airport. What are you seeing right now there with those travelers? Things still running smoothly, as far as you can tell.

RYAN YOUNG, CNN SR. U.S. NATIONAL CORRESPONDENT: Things are running smoothly, but they're already breaking records. And I'm talking about

record numbers of people coming through this airport. Over 111,000 people went through this airport TSA checkpoint alone yesterday. And already this

morning, they've broken the morning numbers when it comes to travelers going through here.

More than about 40,000 people going through so far. You can see the lines. And look, they are prepared for this. All lines are open. But you're not

even seeing the international travelers where we are right now. When you talk about the 3.5 million Americans who are going to be traveling all

across this country, this is pre-pandemic numbers. 2019, some people calling this revenge travel because they want to get out. They want to

experience getting ready for the summer.

I talked to one family that says it was tough budgeting for this because obviously things are more expensive these days. But at the same time, they

wanted to be out. But take a listen to these travelers who said they are excited to get on the road and get in the skies to go on their trip.


UNKNOWN: This is our son Ethan's first trip. So, I got him and his Grammy right here pushing him through. And we're excited to go on a visit his 92-

year-old grandpa in Texas.

YOUNG: It's going to be the busiest travel day since 2019. Did you go -- or are you okay with that?

UNKNOWN: Oh, I was a little -- I was a little scared and excited. So, we left super early. So, we're used to Atlanta traffic. We know you had to

leave early. One of the parking decks was closed. So, we're good now once we get through TSA.


YOUNG: Paula, for our international viewers, you think about this. They're telling some people they need to be here three hours ahead of time,

especially with that international travel. For domestic travel, they're really suggesting about two hours. You can see the lines that are open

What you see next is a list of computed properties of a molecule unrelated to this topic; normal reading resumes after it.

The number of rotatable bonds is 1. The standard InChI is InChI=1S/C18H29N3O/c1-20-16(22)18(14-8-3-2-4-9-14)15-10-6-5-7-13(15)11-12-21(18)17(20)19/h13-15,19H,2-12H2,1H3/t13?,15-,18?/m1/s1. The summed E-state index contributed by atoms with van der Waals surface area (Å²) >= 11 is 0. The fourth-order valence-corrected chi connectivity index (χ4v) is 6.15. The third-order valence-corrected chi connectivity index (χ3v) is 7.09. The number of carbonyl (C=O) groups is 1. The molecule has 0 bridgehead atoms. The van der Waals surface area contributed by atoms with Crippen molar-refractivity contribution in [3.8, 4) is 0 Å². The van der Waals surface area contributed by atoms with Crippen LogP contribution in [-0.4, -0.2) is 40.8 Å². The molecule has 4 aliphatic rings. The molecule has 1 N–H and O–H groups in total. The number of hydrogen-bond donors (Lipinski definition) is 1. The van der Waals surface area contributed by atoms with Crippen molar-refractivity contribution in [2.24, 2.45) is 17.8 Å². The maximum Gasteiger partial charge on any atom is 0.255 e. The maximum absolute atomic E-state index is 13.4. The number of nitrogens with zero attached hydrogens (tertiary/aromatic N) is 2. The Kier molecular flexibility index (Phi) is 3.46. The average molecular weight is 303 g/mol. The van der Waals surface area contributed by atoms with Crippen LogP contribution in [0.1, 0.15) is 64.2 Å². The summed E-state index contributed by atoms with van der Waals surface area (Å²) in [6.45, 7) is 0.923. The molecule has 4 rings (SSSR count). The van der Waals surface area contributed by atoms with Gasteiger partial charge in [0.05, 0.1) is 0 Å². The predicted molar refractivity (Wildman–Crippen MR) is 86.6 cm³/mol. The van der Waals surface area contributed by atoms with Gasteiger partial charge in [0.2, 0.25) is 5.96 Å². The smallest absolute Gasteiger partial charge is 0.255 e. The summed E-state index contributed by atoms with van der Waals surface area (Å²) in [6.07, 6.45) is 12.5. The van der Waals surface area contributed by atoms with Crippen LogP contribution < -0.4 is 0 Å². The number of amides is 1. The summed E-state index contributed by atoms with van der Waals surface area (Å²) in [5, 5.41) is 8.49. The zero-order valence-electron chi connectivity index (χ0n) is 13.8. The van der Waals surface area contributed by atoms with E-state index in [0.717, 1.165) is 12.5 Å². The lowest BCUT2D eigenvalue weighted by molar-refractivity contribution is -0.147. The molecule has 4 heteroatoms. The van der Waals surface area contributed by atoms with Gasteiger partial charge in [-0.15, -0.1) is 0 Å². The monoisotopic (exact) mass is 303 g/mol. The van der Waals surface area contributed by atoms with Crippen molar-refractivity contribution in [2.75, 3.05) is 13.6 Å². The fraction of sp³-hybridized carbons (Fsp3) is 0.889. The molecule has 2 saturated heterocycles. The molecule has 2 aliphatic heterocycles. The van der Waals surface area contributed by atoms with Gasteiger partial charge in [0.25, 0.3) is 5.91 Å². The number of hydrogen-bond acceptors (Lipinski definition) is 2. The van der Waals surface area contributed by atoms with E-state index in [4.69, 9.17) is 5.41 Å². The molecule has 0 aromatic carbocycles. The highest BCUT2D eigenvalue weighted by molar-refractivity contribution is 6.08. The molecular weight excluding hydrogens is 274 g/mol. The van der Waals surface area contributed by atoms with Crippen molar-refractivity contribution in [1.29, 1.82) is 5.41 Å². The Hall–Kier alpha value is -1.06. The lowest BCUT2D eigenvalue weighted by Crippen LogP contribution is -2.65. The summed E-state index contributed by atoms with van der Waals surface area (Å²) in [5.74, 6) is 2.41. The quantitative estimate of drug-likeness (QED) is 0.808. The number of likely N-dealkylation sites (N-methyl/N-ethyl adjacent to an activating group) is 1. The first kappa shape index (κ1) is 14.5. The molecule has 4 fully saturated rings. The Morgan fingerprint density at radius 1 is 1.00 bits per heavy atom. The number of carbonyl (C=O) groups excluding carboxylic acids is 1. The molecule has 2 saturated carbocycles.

here. They have more than 18 lanes open to move people through already.

Like I said before, they have broken the record here, but you got to think about this -- JFK, got to talk about O'Hare in Chicago and out at LAX. They

are expecting crowds that will certainly test the TSA today. Got to pack your patience just a little bit.

But it seems like the public here is energized to travel, which is a good news because it's going to probably stimulate that economy. At the same

time, you understand if that weather hits it, I'm sure Derek will talk about it could be some pain. All the flights so far, all green, no

cancellations so far.

NEWTON: And Ryan, you teed that up perfectly because we are going right to Derek there. It's hard for Americans to really catch their breath from all

the severe weather they've been looking at in the last two weeks. So, how's the weekend shaping up?

DEREK VAN DAM, CNN METEOROLOGIST: Yeah, well, here it is. To Ryan's perfect segue, we've got a live look at what Chicago skyline is bracing

for. Look at the distance here, some low hanging clouds. Well, yeah, that is part of a broader storm system that is approaching the western suburbs

of Chicago, and it will rock the skyline with some thunder and lightning here in the next 15 to 25 minutes.


Of course, that could impact Chicago, O'Hare and the surrounding airports, including Midway. Here it is on radar. In fact, Chicago currently under a